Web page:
a plurality of substance dispensing devices arranged in a radial manner on the wheel member;
each dispensing device having a chamber of predetermined volume for retaining a predetermined quantity of the substance, an opening in the chamber through which the substance is received and discharged, and means for varying the chamber volume and hence the quantity of the substance received and discharged;
and means for adjusting the chamber volume varying means, comprising:
an externally accessible adjustment member mounted on the wheel member and revolvable therewith, the adjustment member being operatively connected to the chamber volume varying means and rotatable in a first direction to increase the volume of the chamber, and rotatable in a second direction to decrease the volume of the chamber;
and actuator means controllably engagable with the adjustment member as it is revolving on the wheel member to cause it to rotate in either of said two directions to increase or decrease the volume of the chamber.
22. The apparatus defined by claim 21, wherein the adjustment member comprises a gear wheel with a plurality of equidistantly spaced teeth projecting radially outward therefrom, and the actuator means comprises:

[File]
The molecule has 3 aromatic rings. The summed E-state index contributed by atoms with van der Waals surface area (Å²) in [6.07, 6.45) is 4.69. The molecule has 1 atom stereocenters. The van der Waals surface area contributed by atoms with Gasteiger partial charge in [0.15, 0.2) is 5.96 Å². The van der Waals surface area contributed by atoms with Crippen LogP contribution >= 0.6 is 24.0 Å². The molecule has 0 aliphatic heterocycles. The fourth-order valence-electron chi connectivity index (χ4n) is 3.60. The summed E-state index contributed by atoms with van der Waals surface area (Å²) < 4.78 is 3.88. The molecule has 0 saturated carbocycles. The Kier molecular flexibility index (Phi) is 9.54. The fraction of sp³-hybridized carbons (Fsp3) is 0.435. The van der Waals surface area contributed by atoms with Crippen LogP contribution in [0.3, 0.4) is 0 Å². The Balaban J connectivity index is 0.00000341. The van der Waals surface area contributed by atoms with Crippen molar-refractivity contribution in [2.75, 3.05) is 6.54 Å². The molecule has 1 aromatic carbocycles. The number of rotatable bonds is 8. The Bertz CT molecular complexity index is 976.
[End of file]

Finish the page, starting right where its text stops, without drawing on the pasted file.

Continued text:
first and second gear wheel engagement members each of which is movable between engagement and nonengagement positions with said gear wheel, the first and second engagement members being disposed to selectively engage said gear wheel on opposite sides of its rotational axis, whereby engagement by one engagement member causes the gear wheel to rotate in one direction, and engagement of the other of said engagement members causes the gear wheel to rotate in the other direction;
and means for operating each of said engagement members between said engagement and nonengagement positions.
Description

The invention broadly relates to apparatus for dispensing materials into containers in precise amounts, and is specifically directed to an adjustment mechanism for precisely controlling the volume of material dispensed.

The dispensing of drugs and other pharmaceutical preparations in powder form into vials and similar containers must be with considerable accuracy, particularly to insure accuracy in filling medicinal prescriptions.